by Sandra Wiley
As you enter 2004, one of the many tasks on your to-do list is to plan your firm’s marketing efforts for the year ahead. Almost every firm in the country now has a Web site and one of the tasks that should be in your firm’s marketing plan is to drive traffic to your site.
It may not be an easy task, but there are some cheap, and even free, marketing tricks that can give your firm immediate and positive impact. In order to truly reap the rewards of the site you have already invested in, you will need to make your target market (prospects and clients) aware of your site and make it easy for them to find.
If you are a small or midsized firm, you may be wondering how you can compete with the marketing budgets of larger firms. The good thing about the Web is that it allows small and midsized firms the ability to market like the big firms. What you lack in cash, you can make up for in creative thinking.
Do your research. Most firms already have a site that is functional, and if you developed it with no specific marketing promotion in mind, it is most likely built like a “brochure,” rather than as a tool used with a specific marketing strategy in mind.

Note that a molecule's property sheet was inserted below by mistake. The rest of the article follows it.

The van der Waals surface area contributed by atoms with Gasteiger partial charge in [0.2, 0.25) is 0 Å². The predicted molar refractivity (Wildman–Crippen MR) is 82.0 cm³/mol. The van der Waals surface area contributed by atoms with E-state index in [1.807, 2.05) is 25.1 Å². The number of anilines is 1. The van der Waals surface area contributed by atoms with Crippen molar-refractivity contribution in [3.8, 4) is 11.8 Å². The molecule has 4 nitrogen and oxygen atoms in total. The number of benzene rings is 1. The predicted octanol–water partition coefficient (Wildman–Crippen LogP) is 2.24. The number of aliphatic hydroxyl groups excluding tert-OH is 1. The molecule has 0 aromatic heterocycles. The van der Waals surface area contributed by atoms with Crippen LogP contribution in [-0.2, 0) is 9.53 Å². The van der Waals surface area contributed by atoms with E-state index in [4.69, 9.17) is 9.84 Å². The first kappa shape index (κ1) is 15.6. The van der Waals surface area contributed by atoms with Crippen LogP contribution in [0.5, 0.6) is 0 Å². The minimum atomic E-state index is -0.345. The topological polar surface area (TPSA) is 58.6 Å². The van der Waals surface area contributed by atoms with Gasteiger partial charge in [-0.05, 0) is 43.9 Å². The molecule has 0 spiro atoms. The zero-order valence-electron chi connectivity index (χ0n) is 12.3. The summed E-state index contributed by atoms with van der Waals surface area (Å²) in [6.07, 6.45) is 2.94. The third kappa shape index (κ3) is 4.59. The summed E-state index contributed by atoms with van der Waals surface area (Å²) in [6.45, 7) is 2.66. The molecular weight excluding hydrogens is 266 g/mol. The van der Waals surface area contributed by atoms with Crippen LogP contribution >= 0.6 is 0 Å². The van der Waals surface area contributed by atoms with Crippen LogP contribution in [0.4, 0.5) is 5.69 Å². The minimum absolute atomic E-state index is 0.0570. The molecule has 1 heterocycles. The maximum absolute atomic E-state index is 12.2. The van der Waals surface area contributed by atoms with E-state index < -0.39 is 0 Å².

You need to know two clear things when it comes to good marketing campaigns: where your firm stands now and where, ideally, you would like it to be. In order to know that, you need to research the market you operate in — most important, the competition from online and offline rivals — and the general business environment. Then, carry out an analysis listing your strengths, weaknesses, opportunities and threats.
Even if you believe that you know where your firm is and where you want it to be, you should still know what the market says. Conduct a survey of the market place using an on-line source or a standard pen-and-paper form. And survey during tax season — it’s the best time because you will have all of your clients in front of you.
On to the Web
Armed with the information you have now collected, you are ready to move to the next step in your Web site marketing strategy.
Name your site. While most firms already have a site, and your name is established, having an easy-to-remember domain name will make marketing your site much easier. Try to adopt one that is short and instantly identifies your firm. The worst thing you can do is to adopt a domain name that is illogical, hard to spell or too long. If you don’t have a site yet, and are struggling to think of an easy-to-remember name, take a trip to Nameboy (www.nameboy.com), where you can type in some keywords to describe your site and it will return a list of attractive domains.
Once you’ve registered a domain, don’t keep it hidden. Place it prominently on your business cards and office stationery, as well as including it in your e-mail signature.
Getting to the top of search engines. A large portion of your site traffic will likely come though search engines, which compile their results in many different ways.